A Father Disappears; A Daughter Wonders

LeKeisha Williams (left) and Tia Williams at StoryCorps in New York City.

LeKeisha Williams (left) and Tia Williams at StoryCorps in New York City. StoryCorps hide caption

itoggle caption StoryCorps

Teenagers LeKeisha Williams and Tia Williams are schoolmates and best friends. The pair, who are not related, recently talked about Tia's father, who left her life very early.

"Who is important in your life right now?" LeKeisha asks Tia.

"My mother," Tia answers, "because my mother was the one that raised me, and we went through so many things together when I was little."

Much of those hard times came as a result of Tia's father, who was addicted to drugs.

The last memory Tia has of her father is also one of the only good ones. He came to her second birthday party.

"And after that, I've never seen him again," she tells LeKeisha.

"We didn't have that much money," Tia recalls, "and whatever money we had, my father would take the money and go buy drugs, or something like that."

Tia says her mother was so desperate for money in those days, she often had to hop the subway turnstile to get to work.

"What is you father's name?" LeKeisha asks.

"I don't know," Tia says.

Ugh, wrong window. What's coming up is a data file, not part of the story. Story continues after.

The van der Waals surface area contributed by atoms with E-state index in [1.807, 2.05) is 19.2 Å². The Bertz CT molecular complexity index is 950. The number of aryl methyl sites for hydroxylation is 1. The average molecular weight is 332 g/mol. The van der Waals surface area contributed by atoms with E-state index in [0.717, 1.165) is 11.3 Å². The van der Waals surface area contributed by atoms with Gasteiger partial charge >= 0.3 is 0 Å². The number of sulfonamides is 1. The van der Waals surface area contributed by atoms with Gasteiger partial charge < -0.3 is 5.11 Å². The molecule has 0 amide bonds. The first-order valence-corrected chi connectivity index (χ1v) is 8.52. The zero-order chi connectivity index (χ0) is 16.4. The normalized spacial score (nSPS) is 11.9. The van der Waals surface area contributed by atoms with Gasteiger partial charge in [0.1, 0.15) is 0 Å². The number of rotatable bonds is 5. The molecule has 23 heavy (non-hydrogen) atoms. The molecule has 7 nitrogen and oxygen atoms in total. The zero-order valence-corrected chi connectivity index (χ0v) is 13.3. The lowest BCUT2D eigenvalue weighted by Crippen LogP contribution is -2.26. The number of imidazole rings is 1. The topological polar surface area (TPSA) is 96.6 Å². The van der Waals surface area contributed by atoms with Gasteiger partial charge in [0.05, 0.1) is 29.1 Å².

When it's suggested that Tia could ask her mother for her father's name, she says she isn't sure that would be a good idea.

"I don't like to bring back memories from her past," she says, "because she's doing so much better now."

Still, Tia admits to occasionally thinking about her birth father — and wondering whether he thinks about her, about how things are going for her, and where she's living. For her part, she wonders whether he's still alive. But looking for her father could bring another decision: what to do next.

"If I really do find him," Tia says, "I don't know what I would do — say, 'Hi, I'm your daughter?'

"And then what?"

Produced for 'Morning Edition' by StoryCorps Senior Producer Sarah Kramer.

Comments

 

Please keep your community civil. All comments must follow the NPR.org Community rules and terms of use, and will be moderated prior to posting. NPR reserves the right to use the comments we receive, in whole or in part, and to use the commenter's name and location, in any medium. See also the Terms of Use, Privacy Policy and Community FAQ.